The Major in command, to whom, oddly enough, I had a card of introduction, ordered wine; benches were brought, upon which we took our seats, and in a few minutes a hundred men were lustily dancing the "Horo" (national dance) and other quaint but most strenuous dances. Soldiers produced bag-pipes (not at all unlike the High-




landers'), and soon the square was full of different rings, "horo" dancing. Many of the men were in heavy marching order, yet they sprang and jumped as nimbly as if valises and great-coats were but air.

More wine was ordered, and now a huge captain jumped up and led a "horo" hand in hand with the men. There was a pause when he ceased till the battalion bugler leapt into the ring and waving his cap, shouted, "Macedonia! "

The mighty cheer that went up was something worth hearing. There was no false enthusiasm about that. Again and again that magnificeent roll of sound crashed out - for there is no more contagious and inspiriting sound than of men cheering from their very souls.

It is not always melodious music that excites us most - a roll of drums will do more to inspirit a man at times than the finest orchestra.

The recollection of that morning - I spent three hours with the battalion - was one of the pleasantest of a host of pleasant experiences in Bulgaria.

How those soldiers danced, after a long march, and with another before them, and what fine fellows the officers were; great bearded giants, as hearty in spirit as in body!

Never shall I forget the look of amazement on the faces of two other correspondents - we had met in Monastir - who suddenly arrived as we were in the act of drinking the "stirrup cup" just before the departure of the troops.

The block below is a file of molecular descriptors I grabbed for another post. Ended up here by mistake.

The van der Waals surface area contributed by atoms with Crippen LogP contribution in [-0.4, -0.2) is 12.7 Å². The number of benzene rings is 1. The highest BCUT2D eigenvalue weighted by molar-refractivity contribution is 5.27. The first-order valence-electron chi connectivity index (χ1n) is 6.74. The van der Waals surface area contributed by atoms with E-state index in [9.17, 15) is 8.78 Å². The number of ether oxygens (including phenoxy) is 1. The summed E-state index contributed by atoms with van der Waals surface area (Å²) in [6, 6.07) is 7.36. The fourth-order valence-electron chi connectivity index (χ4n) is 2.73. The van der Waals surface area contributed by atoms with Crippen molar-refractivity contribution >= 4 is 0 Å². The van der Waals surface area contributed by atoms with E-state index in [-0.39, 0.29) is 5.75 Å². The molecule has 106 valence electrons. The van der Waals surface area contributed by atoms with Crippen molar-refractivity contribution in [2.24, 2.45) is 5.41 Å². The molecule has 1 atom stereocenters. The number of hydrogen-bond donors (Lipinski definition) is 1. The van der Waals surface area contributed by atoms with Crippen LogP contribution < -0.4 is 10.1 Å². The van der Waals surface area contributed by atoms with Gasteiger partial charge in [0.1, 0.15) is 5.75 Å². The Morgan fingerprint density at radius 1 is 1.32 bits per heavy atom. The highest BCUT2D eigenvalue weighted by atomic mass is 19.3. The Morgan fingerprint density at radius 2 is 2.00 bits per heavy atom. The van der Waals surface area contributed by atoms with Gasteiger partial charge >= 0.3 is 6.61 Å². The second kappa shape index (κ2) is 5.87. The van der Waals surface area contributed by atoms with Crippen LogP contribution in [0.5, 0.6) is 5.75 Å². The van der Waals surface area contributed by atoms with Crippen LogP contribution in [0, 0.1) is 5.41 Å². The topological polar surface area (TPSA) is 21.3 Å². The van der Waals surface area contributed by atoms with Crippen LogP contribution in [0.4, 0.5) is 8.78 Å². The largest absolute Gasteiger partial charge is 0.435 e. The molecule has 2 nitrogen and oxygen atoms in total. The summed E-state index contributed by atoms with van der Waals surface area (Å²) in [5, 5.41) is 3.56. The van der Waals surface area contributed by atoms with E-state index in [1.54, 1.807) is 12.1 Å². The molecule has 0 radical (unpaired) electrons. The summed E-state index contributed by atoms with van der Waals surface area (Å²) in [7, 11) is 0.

It was the same everywhere. When I arrived that evening in Dubnitza I was promptly haled off to the officers' mess of the local garrison - the same in Koestendil, the same in Samakov. Everywhere I found the same hearty men, good fellows every one: no bombastic talk, but a genuine longing for war, such as every true soldier should have.


Could any one help contrasting these men - most of whom spoke English, French, or German - with the Turkish officers, who talked of "six hours to Sofia" and "the fear and trembling of Bulgarian border guards," etc.; men who often could not read or write, and who were but little better than savages? The conclusions were obvious.

And what was the reason of these receptions, accorded not only to me, but to all the other British correspondents? Simply this: England has twice befriended them and saved them from their "friend" Russia. England is in their eyes the cradle and home of liberty. They look to England as the one nation who can help them in the coming crisis.

"If only we have England's sympathy we can go to war to-morrow," was a remark constantly made to me. And there is no reason why England should not give this brave little people at least her sympathy. They are not seeking self-aggrandisement, whatever may be maintained to the contrary, they are simply doing what the U.S. did when suffering Cuba could stand no more, and what England did in the Transvaal. Was it not the cry of the Uitlanders in Johannesburg - our flesh and blood - that caused us to go to war with their oppressors? And how much worse is the case of Bulgaria and Macedonia, door on door, so that the wails of the tortured are heard by the Bulgarian border guards. This is no idle phrase of sentiment. I was told by an officer in command of a frontier post, how they often heard at night the screams of the Christian peasants in the villages but a few yards across the border.